Insanity: doing the same thing over and over again and expecting different results.
~Albert Einstein

I thought it was “Stupidity: doing the same thing…” but I’ll take insanity, too.

Wisdom is about seeking truth whether or not the seeker himself is vindicated or comforted by the unveiling of that truth. This desire to know—even if some knowledge is highly uncomfortable—is what makes the quest for wisdom so courageous and challenging.
~Ethan Nichtern

state of the nation

NewYork_2011-05-15_StAugFerry_027

Anyway. Every summer feels like a big round tent. I inhabit it and simmer inside. Fourth of July is the central axis. My favorite holiday because it’s a nothing day. People don’t alter their lives to celebrate it: they celebrate it with and through whatever life they’ve got going. They satisfice. The ways we “make do” say everything about the real life we’re living.”  —OvO

The title and photo (taken on a ferry in St. Augustine, FL while visiting LD in May) don’t quite match Owl’s quote here. You have to read her post to get it all. It comes together there. Exxon. And the real life we’re living. I, for the moment, have nothing to say. Nothing I can say.

 

a purpose, or something

“I don’t know.  I just think blogs need to be about more than just the person having a personal stroke online. There ought to be a purpose, or something.”  —JT

Contrapunctus9-josh-mckeonThus spake JT, a friend with whom I spend a lot of time writing and talking. You met him a few posts back when I shared his thoughts on the modern man.

We were talking about another blog, not mine.

Well, what is my blog about? What’s my purpose? It started as a way to share my travel stories, but I don’t travel as frequently now. So it’s a place to share my stories from home. In short, it’s a place to have a personal stroke. Online. Something to keep me writing.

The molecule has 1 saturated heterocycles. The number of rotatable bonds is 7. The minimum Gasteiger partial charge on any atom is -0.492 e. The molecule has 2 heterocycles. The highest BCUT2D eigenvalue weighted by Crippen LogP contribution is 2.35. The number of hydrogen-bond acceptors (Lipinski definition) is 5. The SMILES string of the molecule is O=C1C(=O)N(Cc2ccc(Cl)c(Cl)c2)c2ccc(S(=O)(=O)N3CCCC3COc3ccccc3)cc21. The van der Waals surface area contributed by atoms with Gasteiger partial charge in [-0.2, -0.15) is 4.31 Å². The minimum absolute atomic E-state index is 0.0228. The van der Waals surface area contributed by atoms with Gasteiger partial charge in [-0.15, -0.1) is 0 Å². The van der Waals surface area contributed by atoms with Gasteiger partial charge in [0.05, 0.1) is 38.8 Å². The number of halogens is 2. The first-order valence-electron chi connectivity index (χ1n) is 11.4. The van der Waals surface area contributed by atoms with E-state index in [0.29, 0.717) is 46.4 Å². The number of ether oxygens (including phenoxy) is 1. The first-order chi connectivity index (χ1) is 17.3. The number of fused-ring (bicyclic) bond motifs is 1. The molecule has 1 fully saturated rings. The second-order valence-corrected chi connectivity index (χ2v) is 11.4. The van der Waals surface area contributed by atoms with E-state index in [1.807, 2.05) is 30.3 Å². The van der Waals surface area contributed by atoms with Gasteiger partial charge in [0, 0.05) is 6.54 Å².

If only because writing makes me feel good.

JT insists my online presence is artistic and discreet, but hey, I get it. I’m sure there are personality tests now based on the level of one’s online presence. Most of my friends, or generally speaking, my closest friends, fall into the barely-if-at-all sector (though they feel free to laugh at my cell phone, age 4, which I will use until it breaks, even if I can barely write a text on it). Georgie, Patty, LisaDe, Bij, Oushi-Za, Haircut, Becki, Karen, Sherry, etc, are not on facebook. I actually use google buzz because they will see it—those who use email and haven’t permanently tuned off the chat feature.

Then there’s the next layer, those who use facebook, but seldom. I asked a friend I’d quoted to look at my status and it took six emails to explain to him where to find it. I respect that.

And so, though it may appear otherwise, I do filter quite a lot out of what I post online. I find discretion the wisest tool in navigating our brilliant new world. And this is not to say I don’t have close friends who use the assbook et al. with great frequency, have online personas as large as their own, and find my concerns about privacy silly. Trust that I love them, too.

I explain this for two reasons. First, because I do at times question the wisdom of my online presence. Second, because many of my stories of late (as yet unwritten) fall slightly beyond my online comfort zone. But they are hilarious and informative, so I believe I need to do it. Discreetly, mind you.